This open pavilion at a cemetery in Pardesia, Israel serves as a monument to the departed as well as the rural and natural surroundings demolished for urban repurposing. The tree-like structure consists of an exposed concrete slab resting on slender metal pillars. Israeli architect Ron Shenkin, designed the site to serve as a place of convergence for mourners and the reading of eulogies before and after burials at the adjacent cemetery.
There are two entrances to the space, with one side of the building left open to the north. It creates a private space for proceedings and a shaded area to shelter people from the sun. Two exits lead to the burial lots: one is universally accessible and the other is via a flight of stairs. More than 300 panels of different sizes and shapes were designed using computer software, brought to the site and assembled by a team of contractors.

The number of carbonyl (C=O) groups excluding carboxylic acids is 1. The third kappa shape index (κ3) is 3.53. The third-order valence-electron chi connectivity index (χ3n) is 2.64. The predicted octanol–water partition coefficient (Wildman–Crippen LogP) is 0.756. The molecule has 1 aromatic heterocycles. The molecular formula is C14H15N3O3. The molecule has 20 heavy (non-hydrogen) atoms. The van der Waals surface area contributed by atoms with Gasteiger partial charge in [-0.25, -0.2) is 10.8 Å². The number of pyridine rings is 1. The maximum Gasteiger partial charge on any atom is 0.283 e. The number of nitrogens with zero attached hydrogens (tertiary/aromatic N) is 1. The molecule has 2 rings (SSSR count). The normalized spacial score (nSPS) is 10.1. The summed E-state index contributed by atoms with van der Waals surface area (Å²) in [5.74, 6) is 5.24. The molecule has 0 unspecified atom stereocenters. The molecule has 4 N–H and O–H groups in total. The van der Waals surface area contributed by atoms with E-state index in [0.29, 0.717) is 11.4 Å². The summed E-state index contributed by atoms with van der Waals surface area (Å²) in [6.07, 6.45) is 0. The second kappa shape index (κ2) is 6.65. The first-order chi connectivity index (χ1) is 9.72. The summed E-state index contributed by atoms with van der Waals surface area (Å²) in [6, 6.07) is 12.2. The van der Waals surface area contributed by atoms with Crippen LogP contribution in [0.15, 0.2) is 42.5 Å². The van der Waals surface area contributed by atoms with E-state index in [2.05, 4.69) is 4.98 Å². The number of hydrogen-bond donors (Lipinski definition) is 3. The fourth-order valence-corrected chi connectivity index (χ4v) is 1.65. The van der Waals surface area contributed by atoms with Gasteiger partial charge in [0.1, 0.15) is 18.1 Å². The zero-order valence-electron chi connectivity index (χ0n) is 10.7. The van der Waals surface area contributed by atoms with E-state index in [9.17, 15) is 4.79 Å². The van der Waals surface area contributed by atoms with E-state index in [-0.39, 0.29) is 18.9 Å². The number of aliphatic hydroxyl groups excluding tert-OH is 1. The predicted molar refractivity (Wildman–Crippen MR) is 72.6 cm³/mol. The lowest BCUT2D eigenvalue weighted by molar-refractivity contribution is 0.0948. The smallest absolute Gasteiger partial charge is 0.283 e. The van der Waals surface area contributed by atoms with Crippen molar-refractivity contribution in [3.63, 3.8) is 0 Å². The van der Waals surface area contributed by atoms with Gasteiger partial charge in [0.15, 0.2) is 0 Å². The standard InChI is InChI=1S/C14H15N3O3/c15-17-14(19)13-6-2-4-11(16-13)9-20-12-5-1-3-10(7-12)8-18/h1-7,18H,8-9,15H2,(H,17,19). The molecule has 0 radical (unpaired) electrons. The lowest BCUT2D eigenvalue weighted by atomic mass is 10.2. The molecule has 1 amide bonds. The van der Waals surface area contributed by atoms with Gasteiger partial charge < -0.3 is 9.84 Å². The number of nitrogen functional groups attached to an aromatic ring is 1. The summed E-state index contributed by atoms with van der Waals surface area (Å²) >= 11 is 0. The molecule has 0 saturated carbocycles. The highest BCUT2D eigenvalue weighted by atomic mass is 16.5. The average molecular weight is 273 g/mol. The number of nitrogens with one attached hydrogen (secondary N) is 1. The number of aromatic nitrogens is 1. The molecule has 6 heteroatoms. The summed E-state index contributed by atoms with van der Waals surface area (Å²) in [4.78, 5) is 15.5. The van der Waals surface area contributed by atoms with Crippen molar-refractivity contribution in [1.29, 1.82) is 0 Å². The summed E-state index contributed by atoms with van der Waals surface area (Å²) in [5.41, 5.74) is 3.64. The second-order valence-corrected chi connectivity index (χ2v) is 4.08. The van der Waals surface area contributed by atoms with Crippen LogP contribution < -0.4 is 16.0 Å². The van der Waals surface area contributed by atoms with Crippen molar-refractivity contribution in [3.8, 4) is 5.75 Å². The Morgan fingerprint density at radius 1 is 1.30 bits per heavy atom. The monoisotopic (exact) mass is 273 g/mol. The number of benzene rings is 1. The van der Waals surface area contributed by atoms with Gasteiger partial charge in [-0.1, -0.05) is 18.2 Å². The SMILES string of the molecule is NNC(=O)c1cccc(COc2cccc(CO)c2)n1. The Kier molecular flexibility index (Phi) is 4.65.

The structure is surrounded by orchards originally raised for new residential and commercial projects planned for the area. Metal pillars were also assembled on site, while the walls were constructed by the remaining pallets. It took only one day to pour the concrete for all the walls and the roof.